for (i=0; i<(sizeof(capture_buf)/sizeof(*capture_buf)); i++) {
    GPIOR1 = capture_buf[i];
  }

  while(1);
  
}

This gets us down to 9 cycles for each half of the loop, but the loop mechanism adds 3 cycles to the 2nd half, for a total of 21 cycles for every 2 edges. That's just 1 cycle too slow. However, due to the nature of the capture mechanism, this code would work just fine if you could guarantee no more than 8 or 9 short (500 ns) pulses in a row. It's unlikely you'll be able to ensure that, so we need better.

[edit] There's actually a flaw in this code anyway. The [ptr] operand should be an input/output operand. It compiled correctly anyway, but that was dumb luck. The operand is fixed in the code below [/edit]

Compiling with -funroll-loops unrolls the loop 16-fold, giving each unfolded iteration a total of 18 cycles minimum, 9 cycles per pulse (low or high), 1 less than our budget, just what we needed. Every 16 iterations (32 edges), the loop mechanism adds 3 cycles. This is fine, as it results in an average of 9.09375 cycles per pulse. Again, because of the nature of the capture mechanism, this is tolerable.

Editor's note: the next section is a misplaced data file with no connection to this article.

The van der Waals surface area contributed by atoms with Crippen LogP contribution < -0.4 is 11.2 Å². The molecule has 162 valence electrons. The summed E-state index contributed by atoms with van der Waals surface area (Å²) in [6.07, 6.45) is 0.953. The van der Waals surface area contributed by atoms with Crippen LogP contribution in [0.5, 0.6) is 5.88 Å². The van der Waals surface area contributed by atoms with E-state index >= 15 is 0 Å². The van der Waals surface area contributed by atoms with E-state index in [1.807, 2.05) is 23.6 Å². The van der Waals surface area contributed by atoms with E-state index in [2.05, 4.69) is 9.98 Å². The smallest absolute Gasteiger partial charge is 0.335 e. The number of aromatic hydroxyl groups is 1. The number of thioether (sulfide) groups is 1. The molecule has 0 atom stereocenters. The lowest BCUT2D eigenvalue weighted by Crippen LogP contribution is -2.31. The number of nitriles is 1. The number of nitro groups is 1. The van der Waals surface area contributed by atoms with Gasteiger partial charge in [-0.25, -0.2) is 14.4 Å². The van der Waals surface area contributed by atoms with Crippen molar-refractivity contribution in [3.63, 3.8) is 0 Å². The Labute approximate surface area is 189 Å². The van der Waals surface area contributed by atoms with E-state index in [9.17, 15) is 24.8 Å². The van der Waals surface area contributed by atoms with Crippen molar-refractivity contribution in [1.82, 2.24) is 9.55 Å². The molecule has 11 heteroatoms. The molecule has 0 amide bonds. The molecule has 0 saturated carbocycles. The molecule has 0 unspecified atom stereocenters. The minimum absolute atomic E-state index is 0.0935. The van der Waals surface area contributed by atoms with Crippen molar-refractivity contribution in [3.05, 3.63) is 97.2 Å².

I tried compiling with max-unroll-times, max-unrolled-insns, and max-average-unrolled-insns, but the result was always only 16-fold unrolling. I don't know why, but it's not important as 16 is enough for your purposes.

Be aware that unfolding by 16 adds about 512 bytes to the loop code.

Note also that since we're latching only the lower 8 bits of ICR1, that we can only measure pulse-widths from 10 cycles to 264 cycles, or 500 ns to 13.2 µs. Yes, I said 264. That's because a capture value of 0 through 8 implies a roll-over of ICR1L, since our code has a minimum execution time of 9 cycles. You could account for this in post-processing. It might simply be safer to limit your max width to 255 cycles. Sounds like the widest you expect to see is 20 cycles anyway.